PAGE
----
Divorce in Malaysia is governed by Law Reform (Marriage & Divorce) Act 1976 (“the 1976 Act”). A divorce can be initiated by joint petition (both agreed to divorce) or by unilateral petition where only one party intends to file a divorce.

The common issue usually faced by the spouse are the division of matrimonial assets, spouse maintenance and custody of the child/children of the marriage.

 This article will focus on the custody of child/children and it aims to clarify the misconception of “the wife will always get the custody of the child/children”.

Definition of child (Section 2 &87 of the 1976 Act)
  1. Under the age of eighteen (18) years old;
  2. Child includes illegitimate child of, and a child adopted by, either of the parties to the marriage in pursuance of an adoption order made under any written law relating to adoption.
Factors to be considered in deciding the custody of the child (Section 88 of the 1976 Act)
  1. In deciding in whose custody a child should be placed, the paramount consideration that are taken into account by the court shall be the welfare of the child.
  2. Consideration should be given to the age, sex, religion of the child, the customs of the place where the child was brought up, the background, race, cultur and behaviour of the parents, the educational and material advantages that would be enjoyed by the child, the child's health, and the changes he/she would encounter must also be taken into account. (Loura Dorris A/P Laurence vThuraisingam A/L James [1995] 2 MLJ 229)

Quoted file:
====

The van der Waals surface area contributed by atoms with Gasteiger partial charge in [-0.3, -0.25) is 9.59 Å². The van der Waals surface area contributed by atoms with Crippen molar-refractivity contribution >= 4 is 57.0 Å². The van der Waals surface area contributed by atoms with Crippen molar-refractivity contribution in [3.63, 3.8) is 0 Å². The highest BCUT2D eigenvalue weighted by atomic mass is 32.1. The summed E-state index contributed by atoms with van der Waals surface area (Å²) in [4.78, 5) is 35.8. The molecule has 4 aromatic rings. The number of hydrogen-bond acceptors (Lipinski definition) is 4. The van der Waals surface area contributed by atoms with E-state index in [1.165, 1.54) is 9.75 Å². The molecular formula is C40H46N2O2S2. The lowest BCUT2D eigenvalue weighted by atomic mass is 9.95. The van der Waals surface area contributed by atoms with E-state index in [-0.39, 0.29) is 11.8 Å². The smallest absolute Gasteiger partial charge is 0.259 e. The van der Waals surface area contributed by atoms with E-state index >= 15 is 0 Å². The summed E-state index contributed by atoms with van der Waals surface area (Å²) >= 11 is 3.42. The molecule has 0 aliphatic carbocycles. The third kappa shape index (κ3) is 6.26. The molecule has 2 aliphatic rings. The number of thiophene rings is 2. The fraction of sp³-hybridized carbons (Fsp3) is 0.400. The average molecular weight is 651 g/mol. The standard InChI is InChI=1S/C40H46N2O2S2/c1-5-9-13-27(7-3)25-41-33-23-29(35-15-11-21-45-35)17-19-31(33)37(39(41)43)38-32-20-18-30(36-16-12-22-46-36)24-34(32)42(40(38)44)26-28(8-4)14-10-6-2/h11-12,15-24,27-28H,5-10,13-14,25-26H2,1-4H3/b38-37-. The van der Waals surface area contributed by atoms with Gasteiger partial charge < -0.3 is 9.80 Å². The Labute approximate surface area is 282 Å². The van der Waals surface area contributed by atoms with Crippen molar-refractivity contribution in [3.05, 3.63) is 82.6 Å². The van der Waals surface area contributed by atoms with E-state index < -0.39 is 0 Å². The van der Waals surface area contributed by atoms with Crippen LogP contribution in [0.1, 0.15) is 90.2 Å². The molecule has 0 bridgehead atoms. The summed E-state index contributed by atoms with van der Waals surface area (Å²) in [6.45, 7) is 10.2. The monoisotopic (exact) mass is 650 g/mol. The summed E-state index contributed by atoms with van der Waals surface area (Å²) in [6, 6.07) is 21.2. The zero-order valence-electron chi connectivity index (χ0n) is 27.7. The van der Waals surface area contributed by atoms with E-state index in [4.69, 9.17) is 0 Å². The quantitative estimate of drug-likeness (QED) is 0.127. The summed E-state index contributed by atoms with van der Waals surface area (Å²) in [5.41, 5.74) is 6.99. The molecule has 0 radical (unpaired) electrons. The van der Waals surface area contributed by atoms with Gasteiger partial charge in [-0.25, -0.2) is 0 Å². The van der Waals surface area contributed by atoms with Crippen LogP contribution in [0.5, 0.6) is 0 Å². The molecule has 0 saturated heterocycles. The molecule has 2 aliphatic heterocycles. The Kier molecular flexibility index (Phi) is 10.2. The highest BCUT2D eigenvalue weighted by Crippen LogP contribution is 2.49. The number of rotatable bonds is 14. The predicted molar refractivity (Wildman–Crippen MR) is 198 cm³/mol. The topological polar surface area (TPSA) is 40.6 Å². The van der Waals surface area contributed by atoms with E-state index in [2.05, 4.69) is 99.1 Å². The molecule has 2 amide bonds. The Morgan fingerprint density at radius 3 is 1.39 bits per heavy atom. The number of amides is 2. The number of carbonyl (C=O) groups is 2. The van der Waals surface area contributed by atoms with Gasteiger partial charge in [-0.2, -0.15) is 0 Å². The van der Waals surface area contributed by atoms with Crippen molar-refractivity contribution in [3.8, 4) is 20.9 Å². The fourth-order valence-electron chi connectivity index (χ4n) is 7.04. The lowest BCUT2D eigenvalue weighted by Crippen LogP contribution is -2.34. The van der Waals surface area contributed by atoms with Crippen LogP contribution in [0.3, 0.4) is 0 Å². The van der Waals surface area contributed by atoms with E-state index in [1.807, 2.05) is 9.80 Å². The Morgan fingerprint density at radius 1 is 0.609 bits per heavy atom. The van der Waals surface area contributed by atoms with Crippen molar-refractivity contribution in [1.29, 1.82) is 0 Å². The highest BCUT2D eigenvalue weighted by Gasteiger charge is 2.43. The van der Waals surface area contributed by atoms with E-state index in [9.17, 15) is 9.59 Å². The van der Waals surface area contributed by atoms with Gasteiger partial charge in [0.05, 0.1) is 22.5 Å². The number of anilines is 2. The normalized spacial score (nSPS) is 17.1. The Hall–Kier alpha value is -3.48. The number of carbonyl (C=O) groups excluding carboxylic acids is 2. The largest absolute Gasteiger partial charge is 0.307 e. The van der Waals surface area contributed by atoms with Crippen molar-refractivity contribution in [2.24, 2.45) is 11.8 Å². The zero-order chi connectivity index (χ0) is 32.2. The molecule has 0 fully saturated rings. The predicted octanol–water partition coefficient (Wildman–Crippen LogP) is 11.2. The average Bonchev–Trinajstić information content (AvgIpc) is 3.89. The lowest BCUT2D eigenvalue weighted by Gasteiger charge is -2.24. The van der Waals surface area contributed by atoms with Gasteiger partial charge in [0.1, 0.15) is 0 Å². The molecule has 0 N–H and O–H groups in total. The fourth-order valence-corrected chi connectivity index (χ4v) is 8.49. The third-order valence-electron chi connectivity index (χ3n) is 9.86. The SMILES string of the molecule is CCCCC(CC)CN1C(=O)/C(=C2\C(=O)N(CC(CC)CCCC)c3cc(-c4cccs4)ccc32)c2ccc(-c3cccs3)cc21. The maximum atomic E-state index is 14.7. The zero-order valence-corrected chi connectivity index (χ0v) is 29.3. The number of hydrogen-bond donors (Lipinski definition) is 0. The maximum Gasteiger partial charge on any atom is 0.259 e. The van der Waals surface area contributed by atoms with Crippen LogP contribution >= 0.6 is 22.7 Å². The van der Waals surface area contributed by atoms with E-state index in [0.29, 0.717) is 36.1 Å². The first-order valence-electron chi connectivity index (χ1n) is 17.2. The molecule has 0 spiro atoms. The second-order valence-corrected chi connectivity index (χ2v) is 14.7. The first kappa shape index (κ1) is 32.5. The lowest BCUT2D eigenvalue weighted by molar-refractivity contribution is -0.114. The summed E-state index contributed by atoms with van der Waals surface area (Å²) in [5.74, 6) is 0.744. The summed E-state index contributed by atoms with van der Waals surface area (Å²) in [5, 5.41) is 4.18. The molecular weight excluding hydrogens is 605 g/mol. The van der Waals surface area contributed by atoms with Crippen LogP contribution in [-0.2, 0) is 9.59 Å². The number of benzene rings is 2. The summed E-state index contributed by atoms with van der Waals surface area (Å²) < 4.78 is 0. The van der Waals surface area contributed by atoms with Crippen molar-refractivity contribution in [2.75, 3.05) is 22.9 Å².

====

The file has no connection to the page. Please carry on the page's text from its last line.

3. The court shall have regard to the wishes of the parents of the child; and to the wishes of the child, where he or she is of an age to express an independent opinion.
  4. There is a perception that if one party committed adultery, he/she is not entitled to custody of child. However, that is not always the case.
  5. In Khoo Cheng Nee v Lubin Chiew Pau Sing [1996] 4 MLJ 171, it was held that adultery, although frowned upon by our society, by itself is not a sufficient ground to disqualify a mother from having custody of her children. Merely that another person has emerged in the petitioner's life was not necessarily by itself bad for the children.
 Rebuttable Presumption in favour of mother (Section 88(3) of the 1976 Act)
  1. In a situation where the child is below the age of seven (7) years old, a rebuttable presumption will be invoked i.e it is for the good of a child below the age of seven (7) years to be with his or hermother.
  2. In deciding whether that presumption applies to the facts of any particular case, the court shall have regard to the undesirability of disturbing the life of a child by changes of custody.
  3. However, the presumption is rebuttable and the onus to rebut such presumption lies on the husband.
  4. For example, in the High Court case of Dang Chooi Ping v Lim Eng Kok [2012] 6 MLJ 401, the husband has successfully rebutted the presumption by proving to the court that the wife had physically abused the children in multiple forms. She was unfit to have custody, care and control of them.

Nevertheless, in a dispute of the custody of the children, no matter who gets the custody, the biggest victim is the child. Therefore, we always advice our client to mediate their family dispute and propose the available option(s) that is for the best interest of the children.

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